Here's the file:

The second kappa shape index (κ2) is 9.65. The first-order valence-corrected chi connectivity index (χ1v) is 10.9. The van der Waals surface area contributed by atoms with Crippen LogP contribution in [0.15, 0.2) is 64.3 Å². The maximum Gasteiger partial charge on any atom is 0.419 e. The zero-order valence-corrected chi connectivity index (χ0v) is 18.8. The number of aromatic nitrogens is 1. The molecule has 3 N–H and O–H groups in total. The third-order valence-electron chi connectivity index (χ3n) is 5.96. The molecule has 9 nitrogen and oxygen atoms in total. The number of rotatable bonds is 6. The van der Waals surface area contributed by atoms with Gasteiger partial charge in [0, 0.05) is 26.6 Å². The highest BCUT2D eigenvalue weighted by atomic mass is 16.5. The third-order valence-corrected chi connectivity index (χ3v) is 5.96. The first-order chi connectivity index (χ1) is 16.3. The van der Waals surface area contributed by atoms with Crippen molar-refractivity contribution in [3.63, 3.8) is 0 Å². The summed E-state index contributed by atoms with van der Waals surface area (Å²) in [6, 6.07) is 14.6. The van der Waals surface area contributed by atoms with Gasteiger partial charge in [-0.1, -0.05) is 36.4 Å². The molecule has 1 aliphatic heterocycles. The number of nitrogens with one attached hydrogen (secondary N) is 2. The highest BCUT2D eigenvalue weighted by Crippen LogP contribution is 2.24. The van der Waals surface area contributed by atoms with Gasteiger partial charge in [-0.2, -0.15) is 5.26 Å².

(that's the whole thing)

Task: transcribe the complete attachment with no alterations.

The second kappa shape index (κ2) is 9.65. The first-order valence-corrected chi connectivity index (χ1v) is 10.9. The van der Waals surface area contributed by atoms with Crippen LogP contribution in [0.15, 0.2) is 64.3 Å². The maximum Gasteiger partial charge on any atom is 0.419 e. The zero-order valence-corrected chi connectivity index (χ0v) is 18.8. The number of aromatic nitrogens is 1. The molecule has 3 N–H and O–H groups in total. The third-order valence-electron chi connectivity index (χ3n) is 5.96. The molecule has 9 nitrogen and oxygen atoms in total. The number of rotatable bonds is 6. The van der Waals surface area contributed by atoms with Gasteiger partial charge in [0, 0.05) is 26.6 Å². The highest BCUT2D eigenvalue weighted by atomic mass is 16.5. The third-order valence-corrected chi connectivity index (χ3v) is 5.96. The first-order chi connectivity index (χ1) is 16.3. The van der Waals surface area contributed by atoms with Crippen molar-refractivity contribution in [3.63, 3.8) is 0 Å². The summed E-state index contributed by atoms with van der Waals surface area (Å²) in [6, 6.07) is 14.6. The van der Waals surface area contributed by atoms with Gasteiger partial charge in [-0.1, -0.05) is 36.4 Å². The molecule has 1 aliphatic heterocycles. The number of nitrogens with one attached hydrogen (secondary N) is 2. The highest BCUT2D eigenvalue weighted by Crippen LogP contribution is 2.24. The van der Waals surface area contributed by atoms with Gasteiger partial charge in [-0.2, -0.15) is 5.26 Å².